Well, enough for today. We love and miss you all and are getting excited to see our Missionary friends who will be arriving soon.
Here is our weekly letter with a couple lovely pictures that Cameron sent to us. He sent a bunch of pictures I will try and get posted on our blog this week. He would love to hear from you, and snail mail is only 97 cents, and makes him feel so important when he goes to the mission home to get his letters. Here is his address again if you need it:
Elder Cameron W. Leavitt Philippines Angeles Mission 1827 Gumain St. Redwood Villas Clark Field, Angeles City 209 Pampanga Philippines
From: cameron leavitt [mailto:email@example.com] Happy Days are here again!
grabi naman. another week is gone. time goes by so fast. its weird cause looking ahead i have a really long time left here but looking back three months went by liquid fast. well this week i had some intersting experiences with some parades. parades here happen all the time. so seeing one is no big deal. but this week i happened to see a gay pride parade going down main street of my little town here. it was pretty disgusting. one of the grossest ones came up to my companion and asked for money. they were trying to get money thats why they had a parade. EWWWW. any way this week is also the fiesta in my town. they had four parades yesterday. and since my house is on the main street of the town i heard them all. the earliest one was at 5. AM yeah i was angry when i was awoken by the sounds of horns and drums that early in the morning. i was more angry when another one went by the house at 6. i just wonder if they could have coordinated this a little better. the next one was at 9 and blocked off traffic to the church so my church that is supposed to start at ten started at like 10 15 because nobody could get there. it was rather funny but not at the same time cause we had to scramble to get things ready for the sacrement Meeting. well i had some really great lessons this week. we started teaching one guy that his wife is a member and missionaries have been trying to teach to him for 6 years he just hasnt wanted to listen and runs away from the house when he sees them coming. it is pretty cool that we are teaching him. well this week Elder ko of the seventy is visiting my mission. hopefully we pass cause i think he is going to crack down on us for area book stuff. well love you guys. have fun. also sent a lot of pictures this week.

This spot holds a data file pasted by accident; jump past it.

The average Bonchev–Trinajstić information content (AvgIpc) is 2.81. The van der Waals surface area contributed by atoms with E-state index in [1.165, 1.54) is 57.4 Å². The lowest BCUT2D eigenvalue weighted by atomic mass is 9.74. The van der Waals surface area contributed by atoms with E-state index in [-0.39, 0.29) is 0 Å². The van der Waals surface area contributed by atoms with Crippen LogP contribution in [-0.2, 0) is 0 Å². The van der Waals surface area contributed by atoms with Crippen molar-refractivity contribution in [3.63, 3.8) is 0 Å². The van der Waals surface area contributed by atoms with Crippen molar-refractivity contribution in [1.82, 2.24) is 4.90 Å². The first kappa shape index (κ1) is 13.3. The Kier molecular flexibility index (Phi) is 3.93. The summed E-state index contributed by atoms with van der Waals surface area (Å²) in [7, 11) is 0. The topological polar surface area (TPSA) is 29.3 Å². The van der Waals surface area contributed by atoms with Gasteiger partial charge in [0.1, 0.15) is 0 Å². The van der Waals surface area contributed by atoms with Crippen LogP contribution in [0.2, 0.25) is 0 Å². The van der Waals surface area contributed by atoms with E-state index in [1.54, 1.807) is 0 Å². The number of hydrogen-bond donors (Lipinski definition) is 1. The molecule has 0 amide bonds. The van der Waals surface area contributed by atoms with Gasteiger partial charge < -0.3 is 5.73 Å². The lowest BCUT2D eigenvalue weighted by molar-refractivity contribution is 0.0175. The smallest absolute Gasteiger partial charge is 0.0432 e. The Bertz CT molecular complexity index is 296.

Elder Leavitt put his foot down and said that I had to start out the email this week. We had the Visitor's Center this afternoon and he had several visitors (I stayed home and let him handle it) so he decided since I was "loafing around", I should start the email.
We were prepared for Spring -- temp's in the 50's, the birds singing, and a warm breeze blowing. However, we woke up to snow this morning and the wind howling -- I took a picture of the gate coming into Martin's Cove today after Church so it gives you an idea of what it looked like. We are told, despite the cold temp's today, that it will be back in the 50's this week.